The Black and White Bust of 1987
one of the best years in the history of the comics medium.
Classic comics such as Watchmen, Dark Knight and Maus
were released to resounding acclaim both inside and outside
the comics industry. DC launched new versions of their oldest
characters as Crisis on Infinite Earths ended. New
publishers seemed to arrive every month with interesting new
titles. And the Teenage Mutant Ninja Turtles, born
as a parody of Frank Miller's mini-series Ronin, was
a smash hit that made its creators rich.
sometimes in great success lie the seeds of great destruction.
1987 was a year of great success, a boom year in the comics
market. As often happens, a terrible bust followed the boom.
the dozens of publishers who appeared overnight to ride the
wave of success of the Turtles disappeared as quickly as they
had appeared. Some of the comics that disappeared with the
companies were wastes of trees, but lost at the same time
were some wonderful comics that deserve to be remembered.
there seemed to be new publishers every month. There was Harrier
Comics, who were British, and Amazing Comics, who did some
color books; Fandom House, who came from fanzine roots, and
A.C.E., who mainly reprinted Golden Age comics. There were
Aries Publications and Vortex; Arrow, Big Fun, Excalibur and
Mad Dog; Lubert, Strawberry Jam, Silverwolf, Planet X, Wonder,
Entertainment and the notorious Solson, a veritable flood
of b&w publishers that it impossible to keep up with.
any fan tell the good from the bad? The simple answer is that
most readers couldn't. Anyone could tell that Fat Ninja
and G.I. Jackrabbits would be unreadable, but there
had to be some good comics, right? The happy news is that
there were many great comics published in that era, comics
that are now relatively easy to find very cheap. It's unfortunate.
Here are six comics of the era that are well worth hunting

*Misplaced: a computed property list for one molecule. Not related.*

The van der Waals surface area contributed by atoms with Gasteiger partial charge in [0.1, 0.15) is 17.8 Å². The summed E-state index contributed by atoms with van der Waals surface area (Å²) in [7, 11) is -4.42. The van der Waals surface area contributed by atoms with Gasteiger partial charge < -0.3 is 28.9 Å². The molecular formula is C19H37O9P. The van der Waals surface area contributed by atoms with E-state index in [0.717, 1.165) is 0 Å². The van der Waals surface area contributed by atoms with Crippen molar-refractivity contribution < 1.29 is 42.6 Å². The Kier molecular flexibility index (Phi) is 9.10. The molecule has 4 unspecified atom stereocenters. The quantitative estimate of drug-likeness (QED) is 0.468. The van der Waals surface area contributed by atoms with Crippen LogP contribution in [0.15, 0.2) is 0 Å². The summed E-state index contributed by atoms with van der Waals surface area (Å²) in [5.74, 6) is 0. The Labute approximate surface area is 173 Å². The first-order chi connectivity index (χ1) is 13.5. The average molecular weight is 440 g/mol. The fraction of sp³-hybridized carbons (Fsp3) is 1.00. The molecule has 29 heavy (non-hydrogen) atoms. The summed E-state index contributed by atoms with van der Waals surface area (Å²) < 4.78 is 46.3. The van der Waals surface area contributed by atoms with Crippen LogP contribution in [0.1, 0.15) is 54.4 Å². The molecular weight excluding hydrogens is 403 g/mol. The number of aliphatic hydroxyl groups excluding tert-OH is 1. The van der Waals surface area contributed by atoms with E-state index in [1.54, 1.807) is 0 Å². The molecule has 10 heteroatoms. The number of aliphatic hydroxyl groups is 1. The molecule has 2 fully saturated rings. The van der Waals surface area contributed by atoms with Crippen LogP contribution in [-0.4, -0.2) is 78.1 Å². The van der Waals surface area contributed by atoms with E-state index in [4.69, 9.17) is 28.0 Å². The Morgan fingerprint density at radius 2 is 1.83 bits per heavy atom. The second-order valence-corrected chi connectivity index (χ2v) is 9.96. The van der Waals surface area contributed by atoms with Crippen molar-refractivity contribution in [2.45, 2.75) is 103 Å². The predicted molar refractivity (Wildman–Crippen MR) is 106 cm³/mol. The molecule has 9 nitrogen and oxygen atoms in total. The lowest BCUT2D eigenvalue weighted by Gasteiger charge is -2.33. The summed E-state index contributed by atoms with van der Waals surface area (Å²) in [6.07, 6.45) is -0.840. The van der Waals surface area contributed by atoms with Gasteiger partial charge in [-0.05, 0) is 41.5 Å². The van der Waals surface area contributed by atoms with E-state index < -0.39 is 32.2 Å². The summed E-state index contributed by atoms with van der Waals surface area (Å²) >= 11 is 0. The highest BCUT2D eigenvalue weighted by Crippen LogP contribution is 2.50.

for on eBay or at your next local convention.
Mutant Ninja Turtles: Yes, the book that started the
boom/bust cycle has to be mentioned in any list. The earliest
dozen issues of TMNT, eight issues of TMNT itself
and individual "micro-series" of each Turtle, are
written and drawn by the original creative team of Kevin Eastman
and Peter Laird.
how much of an underground feel those issues contain. Before
becoming a million-dollar merchandising property, the Turtles
were rough around the edges. They drank and took glee at cutting
their opponents to shreds. TMNT was a funny comic aimed
for adults looking for a break from the ultra-serious comics
of Frank Miller, the hottest creator in the industry at the
time. Growing from parodying Ronin, it became a fun
lampoon of heroic hero comics. Issue 8 guest-stars Cerebus,
at that time the biggest character in b&w comics, in a
hilarious romp. TMNT wasn't a great comic, but it was
tremendous fun and is well worth seeking out.
life: Perhaps the most obscure comic on this list
is also the one with the most surprises. night life
is the odd story of a neighborhood called The Kingdom in a
large North American city. In The Kingdom lived knights and
trolls, witches and warriors, and also coffee shops and subways.
neighborhood where one night you might stumble into your local
bar and happen to catch the Beatles playing; where the next